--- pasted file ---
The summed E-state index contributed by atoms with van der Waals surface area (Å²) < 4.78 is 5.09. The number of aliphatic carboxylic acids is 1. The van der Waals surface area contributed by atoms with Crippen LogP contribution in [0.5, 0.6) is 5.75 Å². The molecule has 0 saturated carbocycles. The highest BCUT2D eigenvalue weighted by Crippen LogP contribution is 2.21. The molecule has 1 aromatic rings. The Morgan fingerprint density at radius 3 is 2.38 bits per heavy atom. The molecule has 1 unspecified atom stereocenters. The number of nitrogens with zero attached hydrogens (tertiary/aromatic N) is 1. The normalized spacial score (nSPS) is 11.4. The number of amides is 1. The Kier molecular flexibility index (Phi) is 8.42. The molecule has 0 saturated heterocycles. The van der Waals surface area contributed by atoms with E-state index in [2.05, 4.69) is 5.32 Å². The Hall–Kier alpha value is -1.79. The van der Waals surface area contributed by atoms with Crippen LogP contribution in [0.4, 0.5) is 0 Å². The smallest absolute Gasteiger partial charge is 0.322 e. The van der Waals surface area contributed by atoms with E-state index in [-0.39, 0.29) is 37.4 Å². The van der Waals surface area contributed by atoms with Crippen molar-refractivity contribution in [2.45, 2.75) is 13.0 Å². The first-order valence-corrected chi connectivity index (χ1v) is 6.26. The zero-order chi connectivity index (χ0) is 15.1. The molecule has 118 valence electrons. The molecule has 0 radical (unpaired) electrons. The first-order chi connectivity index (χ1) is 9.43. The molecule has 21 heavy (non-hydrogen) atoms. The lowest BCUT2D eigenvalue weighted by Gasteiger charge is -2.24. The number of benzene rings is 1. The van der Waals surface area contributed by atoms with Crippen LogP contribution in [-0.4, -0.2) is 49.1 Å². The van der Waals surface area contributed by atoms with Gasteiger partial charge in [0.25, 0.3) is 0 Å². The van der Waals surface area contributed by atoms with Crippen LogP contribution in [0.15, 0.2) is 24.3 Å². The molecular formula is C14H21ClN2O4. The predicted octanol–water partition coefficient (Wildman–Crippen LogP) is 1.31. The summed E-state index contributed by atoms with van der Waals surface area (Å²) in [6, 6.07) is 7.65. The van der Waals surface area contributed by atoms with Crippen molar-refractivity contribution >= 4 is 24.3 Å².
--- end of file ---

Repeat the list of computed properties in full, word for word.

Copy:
The summed E-state index contributed by atoms with van der Waals surface area (Å²) < 4.78 is 5.09. The number of aliphatic carboxylic acids is 1. The van der Waals surface area contributed by atoms with Crippen LogP contribution in [0.5, 0.6) is 5.75 Å². The molecule has 0 saturated carbocycles. The highest BCUT2D eigenvalue weighted by Crippen LogP contribution is 2.21. The molecule has 1 aromatic rings. The Morgan fingerprint density at radius 3 is 2.38 bits per heavy atom. The molecule has 1 unspecified atom stereocenters. The number of nitrogens with zero attached hydrogens (tertiary/aromatic N) is 1. The normalized spacial score (nSPS) is 11.4. The number of amides is 1. The Kier molecular flexibility index (Phi) is 8.42. The molecule has 0 saturated heterocycles. The van der Waals surface area contributed by atoms with E-state index in [2.05, 4.69) is 5.32 Å². The Hall–Kier alpha value is -1.79. The van der Waals surface area contributed by atoms with Crippen LogP contribution in [0.4, 0.5) is 0 Å². The smallest absolute Gasteiger partial charge is 0.322 e. The van der Waals surface area contributed by atoms with E-state index in [-0.39, 0.29) is 37.4 Å². The van der Waals surface area contributed by atoms with Crippen molar-refractivity contribution in [2.45, 2.75) is 13.0 Å². The first-order valence-corrected chi connectivity index (χ1v) is 6.26. The zero-order chi connectivity index (χ0) is 15.1. The molecule has 118 valence electrons. The molecule has 0 radical (unpaired) electrons. The first-order chi connectivity index (χ1) is 9.43. The molecule has 21 heavy (non-hydrogen) atoms. The lowest BCUT2D eigenvalue weighted by Gasteiger charge is -2.24. The number of benzene rings is 1. The van der Waals surface area contributed by atoms with Crippen LogP contribution in [-0.4, -0.2) is 49.1 Å². The van der Waals surface area contributed by atoms with Gasteiger partial charge in [0.25, 0.3) is 0 Å². The van der Waals surface area contributed by atoms with Crippen LogP contribution in [0.15, 0.2) is 24.3 Å². The molecular formula is C14H21ClN2O4. The predicted octanol–water partition coefficient (Wildman–Crippen LogP) is 1.31. The summed E-state index contributed by atoms with van der Waals surface area (Å²) in [6, 6.07) is 7.65. The van der Waals surface area contributed by atoms with Crippen molar-refractivity contribution >= 4 is 24.3 Å².